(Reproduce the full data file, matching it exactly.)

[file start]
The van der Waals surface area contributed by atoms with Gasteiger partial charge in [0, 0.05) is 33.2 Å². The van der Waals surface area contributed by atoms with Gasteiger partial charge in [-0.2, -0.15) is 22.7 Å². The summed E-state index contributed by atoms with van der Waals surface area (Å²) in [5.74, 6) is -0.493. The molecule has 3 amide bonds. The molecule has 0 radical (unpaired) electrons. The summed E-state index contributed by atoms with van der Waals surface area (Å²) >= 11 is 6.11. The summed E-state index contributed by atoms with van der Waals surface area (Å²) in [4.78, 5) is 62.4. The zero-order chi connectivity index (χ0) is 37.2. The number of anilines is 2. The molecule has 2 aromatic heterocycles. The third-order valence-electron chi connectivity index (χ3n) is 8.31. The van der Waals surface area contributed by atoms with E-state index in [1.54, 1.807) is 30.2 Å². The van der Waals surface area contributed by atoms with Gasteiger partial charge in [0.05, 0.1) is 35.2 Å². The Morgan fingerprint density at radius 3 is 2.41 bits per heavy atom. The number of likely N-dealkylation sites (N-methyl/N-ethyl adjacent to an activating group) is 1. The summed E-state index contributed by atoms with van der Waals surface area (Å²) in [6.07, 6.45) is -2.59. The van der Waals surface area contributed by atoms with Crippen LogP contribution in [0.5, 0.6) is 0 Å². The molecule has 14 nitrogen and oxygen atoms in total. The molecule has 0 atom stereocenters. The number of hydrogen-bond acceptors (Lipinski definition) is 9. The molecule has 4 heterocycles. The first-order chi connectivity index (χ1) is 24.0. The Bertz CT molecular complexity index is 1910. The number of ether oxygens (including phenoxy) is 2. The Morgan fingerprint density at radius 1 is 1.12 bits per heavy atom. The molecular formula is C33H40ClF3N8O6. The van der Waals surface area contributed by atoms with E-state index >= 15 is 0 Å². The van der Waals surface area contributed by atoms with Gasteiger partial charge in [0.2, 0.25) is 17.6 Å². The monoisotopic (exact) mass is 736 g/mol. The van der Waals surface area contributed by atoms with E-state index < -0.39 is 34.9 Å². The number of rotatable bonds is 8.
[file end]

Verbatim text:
The van der Waals surface area contributed by atoms with Gasteiger partial charge in [0, 0.05) is 33.2 Å². The van der Waals surface area contributed by atoms with Gasteiger partial charge in [-0.2, -0.15) is 22.7 Å². The summed E-state index contributed by atoms with van der Waals surface area (Å²) in [5.74, 6) is -0.493. The molecule has 3 amide bonds. The molecule has 0 radical (unpaired) electrons. The summed E-state index contributed by atoms with van der Waals surface area (Å²) >= 11 is 6.11. The summed E-state index contributed by atoms with van der Waals surface area (Å²) in [4.78, 5) is 62.4. The zero-order chi connectivity index (χ0) is 37.2. The number of anilines is 2. The molecule has 2 aromatic heterocycles. The third-order valence-electron chi connectivity index (χ3n) is 8.31. The van der Waals surface area contributed by atoms with E-state index in [1.54, 1.807) is 30.2 Å². The van der Waals surface area contributed by atoms with Gasteiger partial charge in [0.05, 0.1) is 35.2 Å². The Morgan fingerprint density at radius 3 is 2.41 bits per heavy atom. The number of likely N-dealkylation sites (N-methyl/N-ethyl adjacent to an activating group) is 1. The summed E-state index contributed by atoms with van der Waals surface area (Å²) in [6.07, 6.45) is -2.59. The van der Waals surface area contributed by atoms with Crippen LogP contribution in [0.5, 0.6) is 0 Å². The molecule has 14 nitrogen and oxygen atoms in total. The molecule has 0 atom stereocenters. The number of hydrogen-bond acceptors (Lipinski definition) is 9. The molecule has 4 heterocycles. The first-order chi connectivity index (χ1) is 24.0. The Bertz CT molecular complexity index is 1910. The number of ether oxygens (including phenoxy) is 2. The Morgan fingerprint density at radius 1 is 1.12 bits per heavy atom. The molecular formula is C33H40ClF3N8O6. The van der Waals surface area contributed by atoms with E-state index >= 15 is 0 Å². The van der Waals surface area contributed by atoms with Gasteiger partial charge in [0.2, 0.25) is 17.6 Å². The monoisotopic (exact) mass is 736 g/mol. The van der Waals surface area contributed by atoms with E-state index < -0.39 is 34.9 Å². The number of rotatable bonds is 8.